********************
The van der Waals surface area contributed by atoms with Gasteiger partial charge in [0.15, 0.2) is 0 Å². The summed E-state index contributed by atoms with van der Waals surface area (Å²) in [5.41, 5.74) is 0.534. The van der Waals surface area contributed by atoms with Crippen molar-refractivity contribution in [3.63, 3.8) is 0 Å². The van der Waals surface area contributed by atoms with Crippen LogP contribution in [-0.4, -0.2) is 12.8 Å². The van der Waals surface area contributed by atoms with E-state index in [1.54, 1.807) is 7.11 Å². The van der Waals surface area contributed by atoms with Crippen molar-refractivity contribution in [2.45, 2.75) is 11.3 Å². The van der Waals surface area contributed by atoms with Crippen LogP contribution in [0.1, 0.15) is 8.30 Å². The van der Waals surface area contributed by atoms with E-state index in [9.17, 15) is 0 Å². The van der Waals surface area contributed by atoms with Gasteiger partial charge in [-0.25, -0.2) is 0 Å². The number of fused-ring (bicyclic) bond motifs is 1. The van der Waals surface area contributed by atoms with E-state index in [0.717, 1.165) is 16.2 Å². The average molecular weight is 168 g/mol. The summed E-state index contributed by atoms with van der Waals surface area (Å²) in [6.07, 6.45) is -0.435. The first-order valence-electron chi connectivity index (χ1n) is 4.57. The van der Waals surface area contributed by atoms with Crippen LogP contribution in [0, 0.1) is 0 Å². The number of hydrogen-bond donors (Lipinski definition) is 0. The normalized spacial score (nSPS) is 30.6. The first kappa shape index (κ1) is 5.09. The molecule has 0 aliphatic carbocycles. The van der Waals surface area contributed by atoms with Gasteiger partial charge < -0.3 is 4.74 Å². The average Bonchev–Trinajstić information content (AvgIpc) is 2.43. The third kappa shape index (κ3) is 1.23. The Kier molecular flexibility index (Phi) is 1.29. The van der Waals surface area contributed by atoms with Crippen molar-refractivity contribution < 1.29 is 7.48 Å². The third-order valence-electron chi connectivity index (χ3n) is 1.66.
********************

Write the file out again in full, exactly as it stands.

The van der Waals surface area contributed by atoms with Gasteiger partial charge in [0.15, 0.2) is 0 Å². The summed E-state index contributed by atoms with van der Waals surface area (Å²) in [5.41, 5.74) is 0.534. The van der Waals surface area contributed by atoms with Crippen molar-refractivity contribution in [3.63, 3.8) is 0 Å². The van der Waals surface area contributed by atoms with Crippen LogP contribution in [-0.4, -0.2) is 12.8 Å². The van der Waals surface area contributed by atoms with E-state index in [1.54, 1.807) is 7.11 Å². The van der Waals surface area contributed by atoms with Crippen molar-refractivity contribution in [2.45, 2.75) is 11.3 Å². The van der Waals surface area contributed by atoms with Crippen LogP contribution in [0.1, 0.15) is 8.30 Å². The van der Waals surface area contributed by atoms with E-state index in [9.17, 15) is 0 Å². The van der Waals surface area contributed by atoms with Gasteiger partial charge in [-0.25, -0.2) is 0 Å². The number of fused-ring (bicyclic) bond motifs is 1. The van der Waals surface area contributed by atoms with E-state index in [0.717, 1.165) is 16.2 Å². The average molecular weight is 168 g/mol. The summed E-state index contributed by atoms with van der Waals surface area (Å²) in [6.07, 6.45) is -0.435. The first-order valence-electron chi connectivity index (χ1n) is 4.57. The van der Waals surface area contributed by atoms with Crippen LogP contribution in [0, 0.1) is 0 Å². The number of hydrogen-bond donors (Lipinski definition) is 0. The normalized spacial score (nSPS) is 30.6. The first kappa shape index (κ1) is 5.09. The molecule has 0 aliphatic carbocycles. The van der Waals surface area contributed by atoms with Gasteiger partial charge < -0.3 is 4.74 Å². The average Bonchev–Trinajstić information content (AvgIpc) is 2.43. The third kappa shape index (κ3) is 1.23. The Kier molecular flexibility index (Phi) is 1.29. The van der Waals surface area contributed by atoms with Crippen molar-refractivity contribution < 1.29 is 7.48 Å². The third-order valence-electron chi connectivity index (χ3n) is 1.66.